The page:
Page 44 - Cormorant 2019
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Wg Cdr Chris Wright
EARLY MAY SAW THE culmination of the core module of Operational Level Planning with the Combined Joint European Exercise.
Involving students from the military academies of Germany, Italy, Spain and the UK, the exercise aims to not only test the students’
planning and organization skills, but also provides an opportunity for UK students to experience the NATO planning process, which differs subtly from UK doctrine.
Everyone knows the key to successful operational- level planning is a team that is resilient and firm to field military effects, but with a softer, more sensitive core to accommodate the humanitarian concerns of
crises. The team could therefore be likened to a twice or thrice-cooked, golden and delicious British chip. Members of the UK arm of CJEX could therefore have been slightly concerned that the floppy, tepid chunks of starch served at the ice-breaker event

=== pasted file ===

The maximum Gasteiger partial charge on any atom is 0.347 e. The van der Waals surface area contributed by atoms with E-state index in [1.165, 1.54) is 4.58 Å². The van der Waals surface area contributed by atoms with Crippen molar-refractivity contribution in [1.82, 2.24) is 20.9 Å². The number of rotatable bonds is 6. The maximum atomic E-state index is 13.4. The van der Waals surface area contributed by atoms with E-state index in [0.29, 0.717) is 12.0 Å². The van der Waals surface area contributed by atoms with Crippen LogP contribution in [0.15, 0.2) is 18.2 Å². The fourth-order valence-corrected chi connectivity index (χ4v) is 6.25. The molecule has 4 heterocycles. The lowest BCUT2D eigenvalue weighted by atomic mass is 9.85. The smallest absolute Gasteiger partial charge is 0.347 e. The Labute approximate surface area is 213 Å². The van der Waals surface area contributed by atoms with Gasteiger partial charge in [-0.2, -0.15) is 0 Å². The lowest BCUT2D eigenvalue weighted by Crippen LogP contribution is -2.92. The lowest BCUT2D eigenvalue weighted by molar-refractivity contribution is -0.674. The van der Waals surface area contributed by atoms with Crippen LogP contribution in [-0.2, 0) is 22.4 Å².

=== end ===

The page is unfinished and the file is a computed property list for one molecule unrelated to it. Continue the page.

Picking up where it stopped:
may have been an indicator of difficult times ahead. Fortunately, it appeared that the food and warm beer failed to dampen the spirits of the visiting participants and, following a weekend sampling the delights of Oxford (and all of Cdre Ackland’s ‘Cultural Shopping List’ clearly...), planning started in earnest.
The task was set in the fictional region of Altea, beset by racial, political and economic unrest, exacerbated by shortages in basic resources. The multi-faceted challenge required the planning groups to bond quickly to identify areas of expertise in order to generate comprehensive response options for the commander to approve or adjust as he or she saw
knows the key to successful
operational-level planning is a team that is resilient and firm to field military effects... ◆◆◆
  fit. The role of operational commander was played by a team of vastly experienced military officers of at least 2* rank, who provided not only realistic input in the briefing sessions in the form of difficult questions and concerns, but also acted as mentors, imparting invaluable guidance to the teams. They were accompanied by equally-experienced Stabilisation Advisors from the UK Foreign Office, who broadened the teams’ thinking to consider the wider implications of military intervention and, crucially, ensuring that the

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